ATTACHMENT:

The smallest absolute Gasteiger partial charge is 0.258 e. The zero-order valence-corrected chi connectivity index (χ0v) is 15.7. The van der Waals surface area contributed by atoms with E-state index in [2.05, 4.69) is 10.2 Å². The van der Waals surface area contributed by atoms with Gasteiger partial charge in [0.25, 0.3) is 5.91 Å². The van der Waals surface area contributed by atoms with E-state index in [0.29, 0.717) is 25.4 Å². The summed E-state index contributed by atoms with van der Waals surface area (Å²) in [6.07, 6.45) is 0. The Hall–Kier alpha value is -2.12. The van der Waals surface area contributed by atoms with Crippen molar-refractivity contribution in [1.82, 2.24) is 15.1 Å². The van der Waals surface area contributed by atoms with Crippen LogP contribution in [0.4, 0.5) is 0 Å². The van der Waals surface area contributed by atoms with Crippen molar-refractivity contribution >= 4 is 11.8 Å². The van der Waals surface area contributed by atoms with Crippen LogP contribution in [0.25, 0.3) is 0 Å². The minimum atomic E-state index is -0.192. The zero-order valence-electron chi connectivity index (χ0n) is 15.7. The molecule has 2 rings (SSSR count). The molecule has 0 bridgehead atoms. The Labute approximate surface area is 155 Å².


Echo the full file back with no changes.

The smallest absolute Gasteiger partial charge is 0.258 e. The zero-order valence-corrected chi connectivity index (χ0v) is 15.7. The van der Waals surface area contributed by atoms with E-state index in [2.05, 4.69) is 10.2 Å². The van der Waals surface area contributed by atoms with Gasteiger partial charge in [0.25, 0.3) is 5.91 Å². The van der Waals surface area contributed by atoms with E-state index in [0.29, 0.717) is 25.4 Å². The summed E-state index contributed by atoms with van der Waals surface area (Å²) in [6.07, 6.45) is 0. The Hall–Kier alpha value is -2.12. The van der Waals surface area contributed by atoms with Crippen molar-refractivity contribution in [1.82, 2.24) is 15.1 Å². The van der Waals surface area contributed by atoms with Crippen LogP contribution in [0.4, 0.5) is 0 Å². The van der Waals surface area contributed by atoms with Crippen molar-refractivity contribution >= 4 is 11.8 Å². The van der Waals surface area contributed by atoms with Crippen LogP contribution in [0.25, 0.3) is 0 Å². The minimum atomic E-state index is -0.192. The zero-order valence-electron chi connectivity index (χ0n) is 15.7. The molecule has 2 rings (SSSR count). The molecule has 0 bridgehead atoms. The Labute approximate surface area is 155 Å².